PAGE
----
Employers May Require Proof of Vaccination Despite Exemptions in Certain Scenarios
HB 63 states that an employer may require an employee or prospective employee to receive or show proof that they received a COVID-19 vaccination without permitting them to invoke the exemptions discussed above if the employer (a) “establishes a nexus between the requirement and the employee’s assigned duties and responsibilities,” or (b) the employer identifies an “external requirement for vaccination that is not imposed by the employer and is related to the employee’s duties and responsibilities,” and (c) reassignment of the employee is not practical. Previously, the law was applied in full except to employers with fewer than 15 employees that could establish a nexus between the vaccination requirement and the employee’s assigned duties and responsibilities.
HB 63 also provides that if a requirement imposed on an employer under the law substantially impairs the fulfillment of a contract entered into before May 4, 2022, to which the employer is a party, the requirement does not apply to the employer.
Vaccination and Recordkeeping
HB 63 requires recordkeeping practices similar to the previous version of the law, but with some differences. An employer may not keep or maintain a record or copy of an employee’s proof of vaccination unless otherwise required by law or “an established business practice or industry standard requires otherwise.” The recordkeeping requirements do not, however, “prohibit an employer from verbally asking an employee to voluntarily disclose whether the employee is vaccinated.” This language differs from the legislation passed last year, which bars an employer from maintaining a record or copy of proof of vaccination, but specifically states that it “does not prohibit an employer from recording whether an employee is vaccinated.”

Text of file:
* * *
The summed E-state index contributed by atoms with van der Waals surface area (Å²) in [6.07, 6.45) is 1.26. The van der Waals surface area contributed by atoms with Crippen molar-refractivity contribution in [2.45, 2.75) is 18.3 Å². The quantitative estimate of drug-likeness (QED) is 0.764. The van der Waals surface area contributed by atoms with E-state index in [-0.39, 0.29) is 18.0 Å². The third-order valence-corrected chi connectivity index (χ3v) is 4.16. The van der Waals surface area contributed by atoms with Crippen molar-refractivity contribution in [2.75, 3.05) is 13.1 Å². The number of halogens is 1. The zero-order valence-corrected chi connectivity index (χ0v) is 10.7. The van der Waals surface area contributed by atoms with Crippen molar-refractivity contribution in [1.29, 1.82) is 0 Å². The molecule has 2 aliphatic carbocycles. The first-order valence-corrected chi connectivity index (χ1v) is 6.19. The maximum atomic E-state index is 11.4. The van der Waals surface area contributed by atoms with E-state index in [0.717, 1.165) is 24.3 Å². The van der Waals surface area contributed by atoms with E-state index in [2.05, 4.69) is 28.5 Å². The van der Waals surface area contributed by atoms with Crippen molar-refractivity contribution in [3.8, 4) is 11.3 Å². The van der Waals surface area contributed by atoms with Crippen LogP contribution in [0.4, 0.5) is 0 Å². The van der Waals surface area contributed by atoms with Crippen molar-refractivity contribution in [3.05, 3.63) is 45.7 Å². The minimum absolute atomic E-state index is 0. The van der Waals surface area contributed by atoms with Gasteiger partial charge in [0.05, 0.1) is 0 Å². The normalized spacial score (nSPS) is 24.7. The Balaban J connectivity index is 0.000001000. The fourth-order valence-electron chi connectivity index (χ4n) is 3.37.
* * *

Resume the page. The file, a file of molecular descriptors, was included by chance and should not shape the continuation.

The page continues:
Like the prior law, HB63 requires employers to pay for all COVID-19 testing requirements placed on employees. It also expressly provides that employers may not keep or maintain a record or copy of an employee’s COVID-19 test results, unless otherwise required by law.
The new law leaves a number of questions unanswered for employers. For instance, like the bill passed in 2021, HB 63 does not specifically address whether it is violated by the employer if a third-party vendor maintains possession of the vaccination record provided by the employee, not the employer itself. Given this uncertainty, employers that use third-party vendors for vaccination screening and to verify proof of vaccination should proceed with caution. It may be advisable to provide compliance in the contract with the vendor.
The law still provides no definition or further explanation regarding what constitutes a “sincerely held personal belief,” leaving employers to assume any personal belief is sufficient (if sincerely held) or risk running afoul of the law. There is also no definitive guidance on what might establish a nexus between the vaccination requirement and the employee’s assigned duties for employers that believe the vaccination requirements are necessary and reassignment of the employee is not practical. The same lack of clarity remains for what constitutes an established business practice or industry standard an employer can rely on as an exception to the ban on maintaining a record or copy of an employee’s proof of vaccination.
Employers with ongoing questions related to HB 63 should consult with legal counsel to ensure their current practices are in compliance with the new requirements.